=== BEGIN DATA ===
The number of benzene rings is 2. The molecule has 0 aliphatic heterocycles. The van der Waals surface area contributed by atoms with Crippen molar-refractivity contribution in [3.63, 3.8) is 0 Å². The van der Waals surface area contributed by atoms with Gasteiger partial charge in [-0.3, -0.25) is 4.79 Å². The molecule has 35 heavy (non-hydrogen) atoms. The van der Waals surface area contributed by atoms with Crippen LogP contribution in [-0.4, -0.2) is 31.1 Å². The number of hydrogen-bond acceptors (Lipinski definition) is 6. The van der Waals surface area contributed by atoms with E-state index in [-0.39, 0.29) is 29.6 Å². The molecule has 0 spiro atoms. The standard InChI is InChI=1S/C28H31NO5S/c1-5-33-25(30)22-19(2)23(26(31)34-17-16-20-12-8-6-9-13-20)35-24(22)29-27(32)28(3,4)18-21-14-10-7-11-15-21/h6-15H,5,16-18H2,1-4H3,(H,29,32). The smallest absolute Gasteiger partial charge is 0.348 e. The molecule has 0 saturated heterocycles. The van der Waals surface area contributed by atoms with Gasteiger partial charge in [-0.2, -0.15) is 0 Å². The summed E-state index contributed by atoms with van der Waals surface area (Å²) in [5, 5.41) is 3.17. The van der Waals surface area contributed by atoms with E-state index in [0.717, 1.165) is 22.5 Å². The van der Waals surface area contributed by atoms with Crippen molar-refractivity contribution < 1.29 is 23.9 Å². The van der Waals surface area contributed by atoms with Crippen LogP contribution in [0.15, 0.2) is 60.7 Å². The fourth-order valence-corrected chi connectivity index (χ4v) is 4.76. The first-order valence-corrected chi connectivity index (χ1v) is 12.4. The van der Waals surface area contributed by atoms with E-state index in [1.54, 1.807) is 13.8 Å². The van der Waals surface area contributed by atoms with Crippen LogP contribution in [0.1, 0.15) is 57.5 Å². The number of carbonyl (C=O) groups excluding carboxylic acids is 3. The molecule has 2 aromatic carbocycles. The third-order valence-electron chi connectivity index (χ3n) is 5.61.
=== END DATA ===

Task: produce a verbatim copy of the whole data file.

The number of benzene rings is 2. The molecule has 0 aliphatic heterocycles. The van der Waals surface area contributed by atoms with Crippen molar-refractivity contribution in [3.63, 3.8) is 0 Å². The van der Waals surface area contributed by atoms with Gasteiger partial charge in [-0.3, -0.25) is 4.79 Å². The molecule has 35 heavy (non-hydrogen) atoms. The van der Waals surface area contributed by atoms with Crippen LogP contribution in [-0.4, -0.2) is 31.1 Å². The number of hydrogen-bond acceptors (Lipinski definition) is 6. The van der Waals surface area contributed by atoms with E-state index in [-0.39, 0.29) is 29.6 Å². The molecule has 0 spiro atoms. The standard InChI is InChI=1S/C28H31NO5S/c1-5-33-25(30)22-19(2)23(26(31)34-17-16-20-12-8-6-9-13-20)35-24(22)29-27(32)28(3,4)18-21-14-10-7-11-15-21/h6-15H,5,16-18H2,1-4H3,(H,29,32). The smallest absolute Gasteiger partial charge is 0.348 e. The molecule has 0 saturated heterocycles. The van der Waals surface area contributed by atoms with Gasteiger partial charge in [-0.2, -0.15) is 0 Å². The summed E-state index contributed by atoms with van der Waals surface area (Å²) in [5, 5.41) is 3.17. The van der Waals surface area contributed by atoms with E-state index in [0.717, 1.165) is 22.5 Å². The van der Waals surface area contributed by atoms with Crippen molar-refractivity contribution < 1.29 is 23.9 Å². The van der Waals surface area contributed by atoms with Crippen LogP contribution in [0.15, 0.2) is 60.7 Å². The fourth-order valence-corrected chi connectivity index (χ4v) is 4.76. The first-order valence-corrected chi connectivity index (χ1v) is 12.4. The van der Waals surface area contributed by atoms with E-state index in [1.54, 1.807) is 13.8 Å². The van der Waals surface area contributed by atoms with Crippen LogP contribution in [0.1, 0.15) is 57.5 Å². The number of carbonyl (C=O) groups excluding carboxylic acids is 3. The molecule has 2 aromatic carbocycles. The third-order valence-electron chi connectivity index (χ3n) is 5.61.